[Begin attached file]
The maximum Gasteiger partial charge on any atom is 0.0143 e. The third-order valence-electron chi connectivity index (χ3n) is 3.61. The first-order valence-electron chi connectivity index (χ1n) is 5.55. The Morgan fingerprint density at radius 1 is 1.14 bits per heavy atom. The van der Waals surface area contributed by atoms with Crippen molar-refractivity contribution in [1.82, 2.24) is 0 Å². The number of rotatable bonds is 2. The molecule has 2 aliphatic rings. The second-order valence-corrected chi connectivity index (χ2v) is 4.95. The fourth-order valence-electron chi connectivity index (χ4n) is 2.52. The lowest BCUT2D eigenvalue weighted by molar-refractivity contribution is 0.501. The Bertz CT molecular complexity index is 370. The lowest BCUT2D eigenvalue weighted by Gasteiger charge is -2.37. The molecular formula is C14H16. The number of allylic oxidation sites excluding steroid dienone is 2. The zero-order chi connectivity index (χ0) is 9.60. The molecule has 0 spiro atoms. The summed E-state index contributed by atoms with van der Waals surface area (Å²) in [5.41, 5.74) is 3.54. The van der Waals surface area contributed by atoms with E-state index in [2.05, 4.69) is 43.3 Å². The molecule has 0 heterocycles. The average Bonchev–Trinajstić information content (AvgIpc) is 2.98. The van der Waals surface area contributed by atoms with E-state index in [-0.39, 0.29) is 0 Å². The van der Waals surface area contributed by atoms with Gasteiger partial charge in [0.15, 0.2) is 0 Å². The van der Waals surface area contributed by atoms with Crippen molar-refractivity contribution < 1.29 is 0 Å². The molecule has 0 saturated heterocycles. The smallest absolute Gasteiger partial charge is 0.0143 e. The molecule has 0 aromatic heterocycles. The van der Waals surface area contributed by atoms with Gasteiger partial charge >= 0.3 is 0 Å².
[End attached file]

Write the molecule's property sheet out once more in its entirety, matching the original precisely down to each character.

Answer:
The maximum Gasteiger partial charge on any atom is 0.0143 e. The third-order valence-electron chi connectivity index (χ3n) is 3.61. The first-order valence-electron chi connectivity index (χ1n) is 5.55. The Morgan fingerprint density at radius 1 is 1.14 bits per heavy atom. The van der Waals surface area contributed by atoms with Crippen molar-refractivity contribution in [1.82, 2.24) is 0 Å². The number of rotatable bonds is 2. The molecule has 2 aliphatic rings. The second-order valence-corrected chi connectivity index (χ2v) is 4.95. The fourth-order valence-electron chi connectivity index (χ4n) is 2.52. The lowest BCUT2D eigenvalue weighted by molar-refractivity contribution is 0.501. The Bertz CT molecular complexity index is 370. The lowest BCUT2D eigenvalue weighted by Gasteiger charge is -2.37. The molecular formula is C14H16. The number of allylic oxidation sites excluding steroid dienone is 2. The zero-order chi connectivity index (χ0) is 9.60. The molecule has 0 spiro atoms. The summed E-state index contributed by atoms with van der Waals surface area (Å²) in [5.41, 5.74) is 3.54. The van der Waals surface area contributed by atoms with E-state index in [2.05, 4.69) is 43.3 Å². The molecule has 0 heterocycles. The average Bonchev–Trinajstić information content (AvgIpc) is 2.98. The van der Waals surface area contributed by atoms with E-state index in [-0.39, 0.29) is 0 Å². The van der Waals surface area contributed by atoms with Gasteiger partial charge in [0.15, 0.2) is 0 Å². The van der Waals surface area contributed by atoms with Crippen molar-refractivity contribution < 1.29 is 0 Å². The molecule has 0 saturated heterocycles. The smallest absolute Gasteiger partial charge is 0.0143 e. The molecule has 0 aromatic heterocycles. The van der Waals surface area contributed by atoms with Gasteiger partial charge >= 0.3 is 0 Å².